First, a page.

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Your own angels and demons

An agnostic and a believer is present in the personality of every human being

As we grow up we realise that the horizons of our mind are smaller than we once imagined it to be. The things we can know, understand and believe are much fewer in number than the ones in which we are supposed to blindly trust. We never grow up and become a know-it-all, as we would have thought as a child. The heap of cognition keeps getting smaller while the dubiety stacks up like a mountain.

One such riddle is the ever-intensifying confusion between mythology and religion.

Faith and wit have been fighting an eternal war in the human mind for a long time now. The mind-numbing conviction of faith bestowed upon us and the nerve-wracking realisation that it all may turn out to be a myth, the battle seems to be never-ending.

Two sides

As the wheel of time turns, the latter seems to be gaining momentum and its clinching grasp forces us to the conclusion that the world might be running randomly without any meaning or purpose. A series of random accidents making a continuum called life as we know it? Or is it just a reflection of your own thoughts, not mere coincidence? The opposite side always exists, however meek and quiet it may be.

Maybe, mythology and my faith do not necessarily come under the same umbrella. The material existence of any god and their superhuman aspects are questionable and can be critically examined from an agnostic point of view. But spiritually speaking, all these gods exist and they are the basic energy that scruples our very own thought process, which in turn webs the society’s conscience. That collective conscience, that faith, is what runs the world.

Myth and this faith have been woven so intricately that separating them would be spoiling our own very soul.

 Faith is stronger when they have a solid mythology foundation and mythologies are more trustable when we associate our faith. 

Hunger conquered

Recently I heard an interesting concept about Hunger Games at Mount Kailash, the abode of Lord Siva from Hindu mythology. His ardhanareeshvara concept is an esteemed one. Here goes the abstract version. 

The mount of Devi Parvathi is a lion and that of Lord Siva a Nandhi, depicted as a bull. Both are connected directly in the food chain, yet they stay together and calm without any hunger. The same is the case with the mounts of Subramanya and Ganesa, the sons of Siva. One has a peacock and the other a rodent as their respective mounts. To link and complete this food chain, Siva carries a snake around his neck.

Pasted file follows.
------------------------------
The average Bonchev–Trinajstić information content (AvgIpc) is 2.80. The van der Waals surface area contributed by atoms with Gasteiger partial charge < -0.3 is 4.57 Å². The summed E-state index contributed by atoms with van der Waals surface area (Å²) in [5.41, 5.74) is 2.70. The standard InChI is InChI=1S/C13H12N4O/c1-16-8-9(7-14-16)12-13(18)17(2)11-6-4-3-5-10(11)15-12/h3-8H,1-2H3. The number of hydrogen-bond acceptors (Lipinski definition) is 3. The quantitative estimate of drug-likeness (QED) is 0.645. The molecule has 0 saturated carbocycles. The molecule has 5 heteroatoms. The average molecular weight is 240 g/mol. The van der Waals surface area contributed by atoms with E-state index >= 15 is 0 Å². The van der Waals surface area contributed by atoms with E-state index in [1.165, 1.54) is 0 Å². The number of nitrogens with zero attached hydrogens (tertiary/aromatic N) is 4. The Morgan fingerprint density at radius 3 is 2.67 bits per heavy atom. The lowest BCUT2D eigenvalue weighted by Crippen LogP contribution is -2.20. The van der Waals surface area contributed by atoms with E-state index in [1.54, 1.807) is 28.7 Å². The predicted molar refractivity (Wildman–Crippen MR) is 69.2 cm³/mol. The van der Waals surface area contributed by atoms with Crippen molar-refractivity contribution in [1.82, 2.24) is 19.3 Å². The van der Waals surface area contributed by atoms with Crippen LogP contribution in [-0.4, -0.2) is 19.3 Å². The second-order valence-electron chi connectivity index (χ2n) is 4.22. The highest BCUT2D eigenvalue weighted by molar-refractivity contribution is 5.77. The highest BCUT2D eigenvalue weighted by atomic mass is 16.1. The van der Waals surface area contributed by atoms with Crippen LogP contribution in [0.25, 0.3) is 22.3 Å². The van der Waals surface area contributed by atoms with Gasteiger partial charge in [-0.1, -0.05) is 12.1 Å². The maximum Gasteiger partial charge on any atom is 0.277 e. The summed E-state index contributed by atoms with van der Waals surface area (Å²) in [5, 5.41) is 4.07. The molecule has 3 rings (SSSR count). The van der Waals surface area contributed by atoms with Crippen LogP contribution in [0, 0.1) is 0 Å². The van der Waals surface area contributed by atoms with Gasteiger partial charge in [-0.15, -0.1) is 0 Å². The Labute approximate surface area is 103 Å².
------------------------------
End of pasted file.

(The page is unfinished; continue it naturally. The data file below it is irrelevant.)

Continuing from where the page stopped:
The family reunion at Mount Kailash would have been a bit chaotic, if not for abstinence by the mounts. Yet they remain, free from all Hunger Games. The devotion of Siva means the end of that hunger, the hunger for all the other material things in the world. 

Even a small thing from Indian mythology has so much to ponder. No one would dare discredit it as a mere coincidence. Each and every deity of the Hindu mythology has many such intriguing and interlinked stories that you really wonder if it can really be the creation of a human at all.

The reality and imagination linked with unadulterated beliefs of many make our mythology, a thing to be admired because of its unparalleled complexity. Once you associate mythology with faith, it takes another level of existence and veneration.

The juxtaposition

An agnostic and a believer is present in every human being’s personality. The believer is always looking for ways to find meaning in randomness by reasoning out many facets of devotion rather than clinging to the material existence of deities. The agnostic part of the brain asks rebelliously, ‘Why wouldn’t I want to know the truth?’ ‘As if we really know the truth of all the world,’ the other parts retort. 

No conclusion

The conflict is between the innate inquisitiveness of the brain to know the hows, whens, wheres and whys of things, and the inherent fear of our mind finding himself haphazard in the world, which never reaches anywhere near a conclusion.

Eventually, as a person evolves and depending on his situations, one side gets stronger, dominating the other side, and still the other part exists. Maybe in some people it eventually leads to the slow erosion of the very faith.

Loss of faith is nothing less than an internal inferno. You don’t survive those catastrophic seismic shifts without any damage.

Balancing act

It is essential to have your own angels and demons than burn in an eternal hell of forlornness, so balancing the conflict is important. Personally, the superficial currents keep drifting me away from casting anchor, and so far I never found the gratification of knowing the truth from anywhere nor have the bliss of complete belief.

I hope I myself will somehow get better with age and win my own hunger game.

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Printable version | Feb 22, 2020 2:25:22 PM |

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